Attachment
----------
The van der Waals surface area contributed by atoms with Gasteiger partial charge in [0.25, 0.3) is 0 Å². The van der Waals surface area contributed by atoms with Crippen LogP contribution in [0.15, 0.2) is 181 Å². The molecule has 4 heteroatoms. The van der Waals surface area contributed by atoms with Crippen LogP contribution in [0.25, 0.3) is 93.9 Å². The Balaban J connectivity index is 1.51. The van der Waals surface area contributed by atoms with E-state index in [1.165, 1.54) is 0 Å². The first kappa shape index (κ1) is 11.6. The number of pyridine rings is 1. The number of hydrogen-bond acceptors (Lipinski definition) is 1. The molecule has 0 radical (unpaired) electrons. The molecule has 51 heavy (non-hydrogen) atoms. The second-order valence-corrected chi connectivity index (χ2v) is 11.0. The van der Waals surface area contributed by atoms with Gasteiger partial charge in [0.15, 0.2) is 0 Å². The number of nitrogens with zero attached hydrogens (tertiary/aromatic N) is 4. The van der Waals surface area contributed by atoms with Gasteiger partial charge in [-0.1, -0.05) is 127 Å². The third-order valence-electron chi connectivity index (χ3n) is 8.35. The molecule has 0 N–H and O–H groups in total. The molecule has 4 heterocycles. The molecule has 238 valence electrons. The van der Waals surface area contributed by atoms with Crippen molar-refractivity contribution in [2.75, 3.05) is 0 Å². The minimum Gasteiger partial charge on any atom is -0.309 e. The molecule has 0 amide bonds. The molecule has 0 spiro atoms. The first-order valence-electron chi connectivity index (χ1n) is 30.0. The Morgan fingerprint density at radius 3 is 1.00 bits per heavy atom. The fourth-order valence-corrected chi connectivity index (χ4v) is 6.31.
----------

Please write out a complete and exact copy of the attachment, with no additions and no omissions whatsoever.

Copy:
The van der Waals surface area contributed by atoms with Gasteiger partial charge in [0.25, 0.3) is 0 Å². The van der Waals surface area contributed by atoms with Crippen LogP contribution in [0.15, 0.2) is 181 Å². The molecule has 4 heteroatoms. The van der Waals surface area contributed by atoms with Crippen LogP contribution in [0.25, 0.3) is 93.9 Å². The Balaban J connectivity index is 1.51. The van der Waals surface area contributed by atoms with E-state index in [1.165, 1.54) is 0 Å². The first kappa shape index (κ1) is 11.6. The number of pyridine rings is 1. The number of hydrogen-bond acceptors (Lipinski definition) is 1. The molecule has 0 radical (unpaired) electrons. The molecule has 51 heavy (non-hydrogen) atoms. The second-order valence-corrected chi connectivity index (χ2v) is 11.0. The van der Waals surface area contributed by atoms with Gasteiger partial charge in [0.15, 0.2) is 0 Å². The number of nitrogens with zero attached hydrogens (tertiary/aromatic N) is 4. The van der Waals surface area contributed by atoms with Gasteiger partial charge in [-0.1, -0.05) is 127 Å². The third-order valence-electron chi connectivity index (χ3n) is 8.35. The molecule has 0 N–H and O–H groups in total. The molecule has 4 heterocycles. The molecule has 238 valence electrons. The van der Waals surface area contributed by atoms with Crippen molar-refractivity contribution in [2.75, 3.05) is 0 Å². The minimum Gasteiger partial charge on any atom is -0.309 e. The molecule has 0 amide bonds. The molecule has 0 spiro atoms. The first-order valence-electron chi connectivity index (χ1n) is 30.0. The Morgan fingerprint density at radius 3 is 1.00 bits per heavy atom. The fourth-order valence-corrected chi connectivity index (χ4v) is 6.31.